Holdings include rolling over the single high grade copper futures contract on the COMEX.

#3: ELEMENTS Rogers International Commodity Metal ETN (RJZ)

RJZ follows the Rogers International Commodity Index-Metals Total Return Index which represents the value of 10 commodity metals futures contracts and is a sub-index of the Rogers International Commodity Index. The fund was launched in October 2007. The expense ratio is .75%. AUM equal $56 million and average daily trading volume is 48K shares. As of mid-December 2011 YTD return was -14.73%.

#4: iPath Nicket ETN (JJN)

JJN follows the Dow Jones-UBS Nickel Subindex Total Return Index that relates to the single commodity, nickel that trades on the London Metals Exchange. The fund was launched in October 2007. The expense ratio is .75%. AUM equal $8 million and average daily trading volume is less than 5K shares. As of mid-December 2011 the YTD return is –28%.

Holdings include only the nickel commodity contract which trades on the London Metals Exchange (LME).

#5: iPath Dow Jones-UBS Lead ETN (LD)

LD follows the Dow Jones-UBS Lead Subindex Total Return Index which is a single-commodity sub-index currently consisting of one futures contract trading on the London Metals Exchange. The fund was launched in June 2008. The expense ratio is .75%. AUM equal $5 million and average daily trading volume is 3.5K shares. As of mid-December 2011 the YTD return was -20%.

Holdings include the rolling over of a nickel futures contract at the London Metals Exchange (LME).

#6: iPath Pure Beta Lead ETN (LEDD)

LEDD follows the Barclay Capital Pure Beta TR Index which is comprised of a single exchange traded futures contract of lead, except during the contract rollover period the index may be comprised of two separate futures contracts. The issuer has the option to rollover contracts at various times away from any pre-determined schedule to enhance returns based on a proprietary methodology. The fund was launched in April 2011. The expense ratio is .75%. AUM equal less than $3 million and average daily trading volume is less than 2K shares. As a new fund investors are giving it some time to season and evaluate performance. But, as of mid-December 2011 the YTD return was -18%.

#7: iPath Aluminum ETN (JJU)

JJU follows the Dow Jones-UBS Aluminum Subindex Total Return Index which consists of a single-commodity futures contract trading on the London Metals Exchange. The fund was launched in June 2008. The expense ratio is .75%. AUM equal $5 million and average volume is less than 2K shares. As of mid-December 2011 the YTD return was -24%.

#8: UBS Industrial Metals ETN (UBM)

UBM follows the UBS Bloomberg CMCI Industrial Metals Index Total Return Index which measures the collateralized returns from a basket of five futures contracts. These contracts are diversified across five constant maturities from three months up to three years. The fund was launched in April 2008. The expense ratio is .65%. AUM equal $5 million and average daily trading volume is less than 2.5K shares. As of mid-August 2011, the YTD return was -22%.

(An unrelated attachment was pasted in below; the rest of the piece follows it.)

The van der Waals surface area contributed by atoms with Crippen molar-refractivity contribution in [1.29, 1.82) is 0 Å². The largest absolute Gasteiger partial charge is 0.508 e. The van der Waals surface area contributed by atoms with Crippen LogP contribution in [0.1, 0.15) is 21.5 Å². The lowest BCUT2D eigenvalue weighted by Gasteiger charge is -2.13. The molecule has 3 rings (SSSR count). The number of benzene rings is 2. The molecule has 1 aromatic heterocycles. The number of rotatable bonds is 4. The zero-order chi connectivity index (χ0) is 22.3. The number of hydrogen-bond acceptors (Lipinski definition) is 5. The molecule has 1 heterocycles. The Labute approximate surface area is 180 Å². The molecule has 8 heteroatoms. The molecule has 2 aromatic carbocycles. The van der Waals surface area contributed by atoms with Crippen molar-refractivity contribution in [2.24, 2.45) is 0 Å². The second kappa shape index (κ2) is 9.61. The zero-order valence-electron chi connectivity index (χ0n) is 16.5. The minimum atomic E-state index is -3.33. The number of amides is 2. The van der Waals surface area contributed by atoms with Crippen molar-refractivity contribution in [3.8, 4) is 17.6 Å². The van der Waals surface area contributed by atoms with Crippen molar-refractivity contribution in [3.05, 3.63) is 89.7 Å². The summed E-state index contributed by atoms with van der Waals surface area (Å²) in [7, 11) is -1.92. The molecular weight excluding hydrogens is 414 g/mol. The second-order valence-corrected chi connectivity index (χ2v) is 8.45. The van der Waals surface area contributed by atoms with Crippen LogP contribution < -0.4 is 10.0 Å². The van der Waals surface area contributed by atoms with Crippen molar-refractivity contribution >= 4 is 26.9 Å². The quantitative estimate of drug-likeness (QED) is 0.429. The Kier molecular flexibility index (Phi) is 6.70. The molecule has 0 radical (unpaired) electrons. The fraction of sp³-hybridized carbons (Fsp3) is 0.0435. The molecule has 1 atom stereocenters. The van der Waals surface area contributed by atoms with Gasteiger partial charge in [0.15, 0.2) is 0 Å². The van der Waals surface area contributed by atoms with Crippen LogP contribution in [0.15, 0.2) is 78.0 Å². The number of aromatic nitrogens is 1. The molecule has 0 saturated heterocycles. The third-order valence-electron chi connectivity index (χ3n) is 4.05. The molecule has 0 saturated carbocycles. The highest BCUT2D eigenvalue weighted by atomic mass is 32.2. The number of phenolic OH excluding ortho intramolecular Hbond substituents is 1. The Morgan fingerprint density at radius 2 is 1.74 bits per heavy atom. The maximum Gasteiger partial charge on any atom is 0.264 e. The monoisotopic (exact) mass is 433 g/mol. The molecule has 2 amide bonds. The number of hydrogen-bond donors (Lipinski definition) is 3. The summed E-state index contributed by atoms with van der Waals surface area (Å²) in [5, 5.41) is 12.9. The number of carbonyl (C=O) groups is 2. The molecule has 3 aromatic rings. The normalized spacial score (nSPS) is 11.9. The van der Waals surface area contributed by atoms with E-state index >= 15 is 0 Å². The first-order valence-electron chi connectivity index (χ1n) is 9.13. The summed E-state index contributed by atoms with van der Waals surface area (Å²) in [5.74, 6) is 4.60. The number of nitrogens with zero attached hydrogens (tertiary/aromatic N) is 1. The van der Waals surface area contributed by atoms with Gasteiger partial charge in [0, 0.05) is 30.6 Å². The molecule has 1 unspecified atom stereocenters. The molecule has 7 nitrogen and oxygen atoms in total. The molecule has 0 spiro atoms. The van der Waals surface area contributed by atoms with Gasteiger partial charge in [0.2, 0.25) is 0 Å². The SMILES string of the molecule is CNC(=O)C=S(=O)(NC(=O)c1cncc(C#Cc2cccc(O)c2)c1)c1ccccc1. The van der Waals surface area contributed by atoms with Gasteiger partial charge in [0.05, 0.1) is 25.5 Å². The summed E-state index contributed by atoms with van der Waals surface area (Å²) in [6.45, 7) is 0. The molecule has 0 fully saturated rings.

#9: PowerShares Base Metals Long ETN (BDG)

BDG follows the Deutsche Bank Liquid Commodity Index-Optimum Yield Industrial Metals Index which is composed of aluminum, zinc and copper. We admit that it’s difficult to ascertain the difference between BDG and DBB. The fund was launched in June 2008. The expense ratio is .75%. AUM equal only $1.5 million and average daily trading volume is less than 1K shares. (This may mean others are struggling to figure this out themselves.) Nevertheless, as of mid-August 2011, the YTD return is -17%.

#10: iPath Tin ETN (JJT)

JJT follows the Dow Jones-UBS Tin Subindex Total Return Index which includes and tracks a single-commodity futures contract trading on the London Metals Exchange. The fund was launched in June 2008. The expense ratio is .75%. AUM equal $8 million and average daily trading volume is 2K shares. As of mid-December 2011 the YTD performance was -30%.

Clearly there are only a few from this list that merit the attention of most investors. What’s clear is base metals overall are forecasting slow or even negative economic growth. Further some ETFs within the list may or may not survive given low AUM as they lose money for sponsors from a business view.

It’s also important to remember that ETF sponsors have their own competitive business interests when issuing products which may not necessarily align with your investment needs. New ETFs from highly regarded and substantial new providers are also being issued. These may include Charles Schwab’s ETFs and Scottrade’s Focus Shares which both are issuing new ETFs with low expense ratios and commission frees trading at their respective firms. These may also become popular as they become seasoned.

You may address any feedback to: feedback@etfdigest.com

Disclosure: The ETF Digest has no current positions in the featured ETFs. (Source for data is from ETF sponsors and various ETF data providers.)

Source: Top 10 Base Metals ETFs